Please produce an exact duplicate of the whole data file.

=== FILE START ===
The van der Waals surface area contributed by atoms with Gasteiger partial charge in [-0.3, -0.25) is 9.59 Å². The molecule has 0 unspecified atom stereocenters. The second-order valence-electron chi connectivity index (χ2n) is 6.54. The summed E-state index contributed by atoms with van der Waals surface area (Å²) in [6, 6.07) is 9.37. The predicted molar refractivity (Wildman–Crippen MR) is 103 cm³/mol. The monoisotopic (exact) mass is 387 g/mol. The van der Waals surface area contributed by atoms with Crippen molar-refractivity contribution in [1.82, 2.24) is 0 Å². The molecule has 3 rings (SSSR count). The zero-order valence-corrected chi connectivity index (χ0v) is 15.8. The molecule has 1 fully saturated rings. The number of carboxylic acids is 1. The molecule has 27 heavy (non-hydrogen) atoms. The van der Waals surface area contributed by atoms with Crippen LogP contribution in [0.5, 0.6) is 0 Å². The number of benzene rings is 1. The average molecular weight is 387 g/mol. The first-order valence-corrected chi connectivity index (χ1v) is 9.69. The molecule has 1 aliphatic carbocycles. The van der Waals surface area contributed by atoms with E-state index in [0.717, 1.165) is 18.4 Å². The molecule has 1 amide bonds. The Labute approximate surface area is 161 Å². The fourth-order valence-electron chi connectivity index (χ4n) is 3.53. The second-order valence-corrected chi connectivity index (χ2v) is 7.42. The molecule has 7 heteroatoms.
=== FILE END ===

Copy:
The van der Waals surface area contributed by atoms with Gasteiger partial charge in [-0.3, -0.25) is 9.59 Å². The molecule has 0 unspecified atom stereocenters. The second-order valence-electron chi connectivity index (χ2n) is 6.54. The summed E-state index contributed by atoms with van der Waals surface area (Å²) in [6, 6.07) is 9.37. The predicted molar refractivity (Wildman–Crippen MR) is 103 cm³/mol. The monoisotopic (exact) mass is 387 g/mol. The van der Waals surface area contributed by atoms with Crippen molar-refractivity contribution in [1.82, 2.24) is 0 Å². The molecule has 3 rings (SSSR count). The zero-order valence-corrected chi connectivity index (χ0v) is 15.8. The molecule has 1 fully saturated rings. The number of carboxylic acids is 1. The molecule has 27 heavy (non-hydrogen) atoms. The van der Waals surface area contributed by atoms with Crippen LogP contribution in [0.5, 0.6) is 0 Å². The number of benzene rings is 1. The average molecular weight is 387 g/mol. The first-order valence-corrected chi connectivity index (χ1v) is 9.69. The molecule has 1 aliphatic carbocycles. The van der Waals surface area contributed by atoms with E-state index in [0.717, 1.165) is 18.4 Å². The molecule has 1 amide bonds. The Labute approximate surface area is 161 Å². The fourth-order valence-electron chi connectivity index (χ4n) is 3.53. The second-order valence-corrected chi connectivity index (χ2v) is 7.42. The molecule has 7 heteroatoms.